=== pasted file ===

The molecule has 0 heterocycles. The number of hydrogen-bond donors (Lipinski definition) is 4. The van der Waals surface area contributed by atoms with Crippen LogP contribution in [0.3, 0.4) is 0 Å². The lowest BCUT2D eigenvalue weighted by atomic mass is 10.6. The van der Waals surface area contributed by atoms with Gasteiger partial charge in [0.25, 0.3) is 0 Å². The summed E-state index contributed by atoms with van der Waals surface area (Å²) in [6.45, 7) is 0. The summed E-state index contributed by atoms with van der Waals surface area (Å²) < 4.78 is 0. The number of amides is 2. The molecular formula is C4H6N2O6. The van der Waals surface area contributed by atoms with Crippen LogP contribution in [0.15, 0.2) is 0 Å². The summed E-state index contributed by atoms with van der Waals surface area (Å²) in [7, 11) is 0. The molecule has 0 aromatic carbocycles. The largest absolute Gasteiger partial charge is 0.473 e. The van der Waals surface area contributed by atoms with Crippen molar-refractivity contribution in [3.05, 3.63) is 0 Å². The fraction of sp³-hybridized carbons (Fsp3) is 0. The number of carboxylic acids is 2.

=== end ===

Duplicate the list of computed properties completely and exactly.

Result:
The molecule has 0 heterocycles. The number of hydrogen-bond donors (Lipinski definition) is 4. The van der Waals surface area contributed by atoms with Crippen LogP contribution in [0.3, 0.4) is 0 Å². The lowest BCUT2D eigenvalue weighted by atomic mass is 10.6. The van der Waals surface area contributed by atoms with Gasteiger partial charge in [0.25, 0.3) is 0 Å². The summed E-state index contributed by atoms with van der Waals surface area (Å²) in [6.45, 7) is 0. The summed E-state index contributed by atoms with van der Waals surface area (Å²) < 4.78 is 0. The number of amides is 2. The molecular formula is C4H6N2O6. The van der Waals surface area contributed by atoms with Crippen LogP contribution in [0.15, 0.2) is 0 Å². The summed E-state index contributed by atoms with van der Waals surface area (Å²) in [7, 11) is 0. The molecule has 0 aromatic carbocycles. The largest absolute Gasteiger partial charge is 0.473 e. The van der Waals surface area contributed by atoms with Crippen molar-refractivity contribution in [3.05, 3.63) is 0 Å². The fraction of sp³-hybridized carbons (Fsp3) is 0. The number of carboxylic acids is 2.